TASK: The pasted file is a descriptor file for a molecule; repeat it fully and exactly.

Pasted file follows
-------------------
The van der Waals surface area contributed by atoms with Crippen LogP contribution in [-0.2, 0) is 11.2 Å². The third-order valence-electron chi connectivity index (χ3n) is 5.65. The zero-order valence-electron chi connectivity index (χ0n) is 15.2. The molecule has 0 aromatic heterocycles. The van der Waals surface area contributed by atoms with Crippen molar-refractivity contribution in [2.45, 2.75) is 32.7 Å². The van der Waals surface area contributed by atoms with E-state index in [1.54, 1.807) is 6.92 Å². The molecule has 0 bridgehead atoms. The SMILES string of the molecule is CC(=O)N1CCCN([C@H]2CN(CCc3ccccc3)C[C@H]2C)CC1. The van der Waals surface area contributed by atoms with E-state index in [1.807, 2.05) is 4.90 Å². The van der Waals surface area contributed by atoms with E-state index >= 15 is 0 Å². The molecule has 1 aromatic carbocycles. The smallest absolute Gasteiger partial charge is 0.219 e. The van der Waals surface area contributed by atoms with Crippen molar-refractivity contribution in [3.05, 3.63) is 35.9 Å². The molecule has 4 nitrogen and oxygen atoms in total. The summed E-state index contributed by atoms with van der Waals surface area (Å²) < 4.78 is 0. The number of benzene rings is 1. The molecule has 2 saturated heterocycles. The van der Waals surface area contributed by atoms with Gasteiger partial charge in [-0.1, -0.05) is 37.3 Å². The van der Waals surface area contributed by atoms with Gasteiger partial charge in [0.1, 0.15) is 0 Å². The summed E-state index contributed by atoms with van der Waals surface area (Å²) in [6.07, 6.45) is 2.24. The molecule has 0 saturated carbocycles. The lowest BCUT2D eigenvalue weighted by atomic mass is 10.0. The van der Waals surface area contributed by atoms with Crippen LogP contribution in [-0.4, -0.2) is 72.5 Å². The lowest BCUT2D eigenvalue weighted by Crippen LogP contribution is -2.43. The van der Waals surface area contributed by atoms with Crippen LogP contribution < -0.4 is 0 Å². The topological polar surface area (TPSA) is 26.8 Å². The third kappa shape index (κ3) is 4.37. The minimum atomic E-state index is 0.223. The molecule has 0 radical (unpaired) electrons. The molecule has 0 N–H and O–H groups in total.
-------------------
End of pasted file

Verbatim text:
The van der Waals surface area contributed by atoms with Crippen LogP contribution in [-0.2, 0) is 11.2 Å². The third-order valence-electron chi connectivity index (χ3n) is 5.65. The zero-order valence-electron chi connectivity index (χ0n) is 15.2. The molecule has 0 aromatic heterocycles. The van der Waals surface area contributed by atoms with Crippen molar-refractivity contribution in [2.45, 2.75) is 32.7 Å². The van der Waals surface area contributed by atoms with E-state index in [1.54, 1.807) is 6.92 Å². The molecule has 0 bridgehead atoms. The SMILES string of the molecule is CC(=O)N1CCCN([C@H]2CN(CCc3ccccc3)C[C@H]2C)CC1. The van der Waals surface area contributed by atoms with E-state index in [1.807, 2.05) is 4.90 Å². The van der Waals surface area contributed by atoms with E-state index >= 15 is 0 Å². The molecule has 1 aromatic carbocycles. The smallest absolute Gasteiger partial charge is 0.219 e. The van der Waals surface area contributed by atoms with Crippen molar-refractivity contribution in [3.05, 3.63) is 35.9 Å². The molecule has 4 nitrogen and oxygen atoms in total. The summed E-state index contributed by atoms with van der Waals surface area (Å²) < 4.78 is 0. The number of benzene rings is 1. The molecule has 2 saturated heterocycles. The van der Waals surface area contributed by atoms with Gasteiger partial charge in [-0.1, -0.05) is 37.3 Å². The van der Waals surface area contributed by atoms with Gasteiger partial charge in [0.1, 0.15) is 0 Å². The summed E-state index contributed by atoms with van der Waals surface area (Å²) in [6.07, 6.45) is 2.24. The molecule has 0 saturated carbocycles. The lowest BCUT2D eigenvalue weighted by atomic mass is 10.0. The van der Waals surface area contributed by atoms with Crippen LogP contribution in [-0.4, -0.2) is 72.5 Å². The lowest BCUT2D eigenvalue weighted by Crippen LogP contribution is -2.43. The van der Waals surface area contributed by atoms with Crippen LogP contribution < -0.4 is 0 Å². The topological polar surface area (TPSA) is 26.8 Å². The third kappa shape index (κ3) is 4.37. The minimum atomic E-state index is 0.223. The molecule has 0 radical (unpaired) electrons. The molecule has 0 N–H and O–H groups in total.